Thursday, May 08, 2008

Signet Rings and Testing

I meant to write a bit yesterday but got caught up in other things. So I’m timestamping it for yesterday, Wednesday, though actually writing on Thursday.

Wednesday was an “at-home” day, which was nice. We did casual academics in the morning. We spent the afternoon dragging old bikes from the basement — the bikes the older set had when they were little, ten or more years ago — festooned with webs, inner tubes flat, some of them missing wheels or chains.

I spent a long time with the kids down by what Aidan calls “the sewer” . We live on an incline, so the best place to ride bikes is in this flat area where there is a manhole with the word “Sewer” marked on it. Aidan thinks it is very amusing to sing, “We went down to the sewer, and into the sewer we dived,” — hmm, if you don’t recognize the lyrics it’s OK. Just, I imagine the change of word probably pretty much reverses Bruce Springsteen’s meaning in the song. He also likes to sing “Sewer in the rain…. sometimes you look like a long, white train.” We are eclectic here.

I am still trying to puzzle out Kant. Why is it important that the real world be different than what we perceive with our minds? That’s the part I don’t get. I can relate to Descartes’ process of starting with what can be known, the “skeptical” project, because I went through almost exactly the same mental process just after I graduated from high school. I am finally grasping a bit the “a priori” concept — or whatever you could call it. Aristotle talks about the signet ring leaving an impress on the mind — though I don’t get quite how he gets there in the first place. So those are the two puzzling parts for me — how does Aristotle get to the objective nature of reality from where he starts; and how does Kant get to where he posits that objective reality is very different from what we make of it by our minds. I am sure these are silly questions, and besides, they are totally irrelevant to this post, except that I can’t solve it and it BOTHERS me. Poor Liam may think he is done with philosophy once the final is over, but I’m afraid not. What bothers me most is that it does not seem like a key question to Kant — why the actual things as they are, are impossible to perceive by humans. That makes me think I am just not getting what the philosophical endeavor is about. It makes more sense to me Aristotle’s presumption, if it is a presumption, that we can come to know reality by means of our senses. Sorry. But actually this is the sort of thing I spend probably too much mental energy upon, when I should be trying to figure out how to organize all these books in boxes that Kieron carried upstairs for me yesterday at a quarter per.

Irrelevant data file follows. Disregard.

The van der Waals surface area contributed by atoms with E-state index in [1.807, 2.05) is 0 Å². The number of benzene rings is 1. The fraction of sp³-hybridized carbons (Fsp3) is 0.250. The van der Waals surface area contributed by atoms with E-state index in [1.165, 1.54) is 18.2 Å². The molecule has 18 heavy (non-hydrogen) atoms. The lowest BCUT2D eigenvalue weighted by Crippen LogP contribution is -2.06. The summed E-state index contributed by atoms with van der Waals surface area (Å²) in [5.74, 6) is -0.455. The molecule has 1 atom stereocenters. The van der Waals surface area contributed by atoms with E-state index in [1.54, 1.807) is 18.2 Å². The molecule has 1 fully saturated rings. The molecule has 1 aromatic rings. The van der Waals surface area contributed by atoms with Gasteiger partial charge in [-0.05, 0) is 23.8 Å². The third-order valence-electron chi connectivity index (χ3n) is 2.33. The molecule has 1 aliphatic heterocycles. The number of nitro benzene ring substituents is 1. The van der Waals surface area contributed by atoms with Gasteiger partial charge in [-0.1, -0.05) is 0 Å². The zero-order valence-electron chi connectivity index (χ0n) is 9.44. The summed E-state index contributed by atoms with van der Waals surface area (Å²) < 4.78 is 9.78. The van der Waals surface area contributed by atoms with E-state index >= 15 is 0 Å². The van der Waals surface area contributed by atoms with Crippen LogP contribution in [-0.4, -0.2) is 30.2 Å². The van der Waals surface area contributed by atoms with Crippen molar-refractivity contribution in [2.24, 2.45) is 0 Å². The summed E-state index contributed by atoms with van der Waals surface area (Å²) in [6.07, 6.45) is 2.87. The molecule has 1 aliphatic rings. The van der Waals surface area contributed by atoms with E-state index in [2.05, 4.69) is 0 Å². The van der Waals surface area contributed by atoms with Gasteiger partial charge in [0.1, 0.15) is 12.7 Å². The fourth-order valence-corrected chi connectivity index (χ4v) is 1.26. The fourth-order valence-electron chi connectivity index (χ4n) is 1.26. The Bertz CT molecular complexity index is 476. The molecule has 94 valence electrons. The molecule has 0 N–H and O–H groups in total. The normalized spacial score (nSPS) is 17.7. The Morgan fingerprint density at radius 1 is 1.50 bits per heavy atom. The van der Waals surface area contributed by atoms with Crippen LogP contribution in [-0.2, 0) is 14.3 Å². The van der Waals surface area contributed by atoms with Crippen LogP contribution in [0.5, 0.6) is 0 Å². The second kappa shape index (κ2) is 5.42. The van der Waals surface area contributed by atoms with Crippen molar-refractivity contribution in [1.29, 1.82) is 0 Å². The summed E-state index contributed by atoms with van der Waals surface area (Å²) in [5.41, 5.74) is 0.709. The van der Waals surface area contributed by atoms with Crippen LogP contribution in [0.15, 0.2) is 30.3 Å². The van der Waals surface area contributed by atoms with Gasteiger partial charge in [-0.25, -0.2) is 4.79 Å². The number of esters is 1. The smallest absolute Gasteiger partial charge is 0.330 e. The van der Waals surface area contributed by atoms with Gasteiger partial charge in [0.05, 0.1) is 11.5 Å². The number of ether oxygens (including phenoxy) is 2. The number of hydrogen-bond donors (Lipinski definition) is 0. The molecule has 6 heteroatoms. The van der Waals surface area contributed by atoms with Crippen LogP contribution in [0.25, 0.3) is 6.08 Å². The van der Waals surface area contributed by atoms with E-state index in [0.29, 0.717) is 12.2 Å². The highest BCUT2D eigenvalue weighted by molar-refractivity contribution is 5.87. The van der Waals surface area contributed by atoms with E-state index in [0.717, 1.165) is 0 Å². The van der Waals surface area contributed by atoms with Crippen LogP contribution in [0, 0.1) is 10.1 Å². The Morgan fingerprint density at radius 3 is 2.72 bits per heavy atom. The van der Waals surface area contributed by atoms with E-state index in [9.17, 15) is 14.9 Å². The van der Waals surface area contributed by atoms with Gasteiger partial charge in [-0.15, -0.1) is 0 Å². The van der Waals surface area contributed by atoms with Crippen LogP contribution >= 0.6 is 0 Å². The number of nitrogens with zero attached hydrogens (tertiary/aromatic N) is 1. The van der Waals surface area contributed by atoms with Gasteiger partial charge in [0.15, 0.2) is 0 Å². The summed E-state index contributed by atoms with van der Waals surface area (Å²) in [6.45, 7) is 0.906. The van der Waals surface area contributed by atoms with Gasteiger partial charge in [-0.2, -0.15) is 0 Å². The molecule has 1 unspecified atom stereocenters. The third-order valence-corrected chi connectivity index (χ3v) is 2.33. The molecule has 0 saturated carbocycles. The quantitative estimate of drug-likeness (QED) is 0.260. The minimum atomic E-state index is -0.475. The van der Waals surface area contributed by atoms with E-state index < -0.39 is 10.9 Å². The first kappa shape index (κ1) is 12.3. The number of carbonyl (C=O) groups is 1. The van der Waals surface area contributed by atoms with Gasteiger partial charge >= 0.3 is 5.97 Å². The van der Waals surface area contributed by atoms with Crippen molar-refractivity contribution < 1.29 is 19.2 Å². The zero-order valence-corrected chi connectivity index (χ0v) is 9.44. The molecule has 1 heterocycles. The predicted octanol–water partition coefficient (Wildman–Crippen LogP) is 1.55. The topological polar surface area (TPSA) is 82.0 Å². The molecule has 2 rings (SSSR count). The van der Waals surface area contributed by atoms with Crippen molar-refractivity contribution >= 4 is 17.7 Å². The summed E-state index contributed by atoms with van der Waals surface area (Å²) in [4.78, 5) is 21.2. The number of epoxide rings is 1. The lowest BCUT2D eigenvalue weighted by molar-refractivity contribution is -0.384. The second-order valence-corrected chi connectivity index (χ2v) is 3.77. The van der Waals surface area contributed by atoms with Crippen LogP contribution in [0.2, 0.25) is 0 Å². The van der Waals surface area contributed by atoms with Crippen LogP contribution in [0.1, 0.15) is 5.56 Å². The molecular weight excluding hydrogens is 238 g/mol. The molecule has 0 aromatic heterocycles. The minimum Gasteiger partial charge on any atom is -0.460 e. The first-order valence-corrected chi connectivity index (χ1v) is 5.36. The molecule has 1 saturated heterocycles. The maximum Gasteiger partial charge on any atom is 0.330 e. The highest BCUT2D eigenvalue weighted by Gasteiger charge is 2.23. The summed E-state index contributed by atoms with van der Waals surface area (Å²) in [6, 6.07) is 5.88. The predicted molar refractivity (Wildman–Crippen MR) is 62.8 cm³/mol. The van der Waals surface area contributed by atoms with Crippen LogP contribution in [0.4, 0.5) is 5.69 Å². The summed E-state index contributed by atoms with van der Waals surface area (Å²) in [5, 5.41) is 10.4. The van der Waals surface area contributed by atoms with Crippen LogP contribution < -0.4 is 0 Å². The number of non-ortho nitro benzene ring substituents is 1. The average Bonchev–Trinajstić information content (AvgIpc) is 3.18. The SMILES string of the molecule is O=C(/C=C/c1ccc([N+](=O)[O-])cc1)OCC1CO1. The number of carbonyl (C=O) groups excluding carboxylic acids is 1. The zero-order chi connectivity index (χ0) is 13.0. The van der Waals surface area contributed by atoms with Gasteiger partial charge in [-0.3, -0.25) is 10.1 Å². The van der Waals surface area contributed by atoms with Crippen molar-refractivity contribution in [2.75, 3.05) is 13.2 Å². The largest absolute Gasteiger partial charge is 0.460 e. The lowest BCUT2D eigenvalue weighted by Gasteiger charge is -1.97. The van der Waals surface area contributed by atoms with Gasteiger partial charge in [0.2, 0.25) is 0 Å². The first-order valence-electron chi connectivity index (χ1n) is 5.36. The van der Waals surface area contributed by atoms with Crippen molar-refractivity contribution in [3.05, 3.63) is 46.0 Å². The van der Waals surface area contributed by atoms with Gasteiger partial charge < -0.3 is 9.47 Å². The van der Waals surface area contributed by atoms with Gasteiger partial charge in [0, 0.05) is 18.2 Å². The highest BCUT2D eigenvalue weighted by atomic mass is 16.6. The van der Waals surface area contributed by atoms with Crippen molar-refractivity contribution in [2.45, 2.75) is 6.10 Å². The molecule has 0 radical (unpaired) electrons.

Paddy went down to play with his cousin yesterday, while Sean worked out with his uncle.

Aidan spent about half an hour “testing” me. First he would ask questions like, “Does Sean fall down and break his leg when he gets too close to the road, or NOT??” The other questions were even more abstruse, many were extremely long, and some of them were actually incoherent. Most had some negative element like the one I tried to paraphrase. Then he would say in a sort of aggressive voice, “Do you want to skip that one, then? All right, next one….” I finally figured out that the incoherence of the questions was actually a commentary, from his perspective. “Do you want to skip that one?” is one of the things that the school testers would say when he was puzzled by a test question. Resolve: we will never again let this drag on as long as it has this time. Memo to self: Testing does not show what it purports to show, but it reveals a lot to the testee about many things that aren’t on the test. Aidan has not tested “well” but he is no fool, judging from this dialogue yesterday. He gets what is going on behind the courtesy and offering of choices and accommodations, and his response is quite insightful.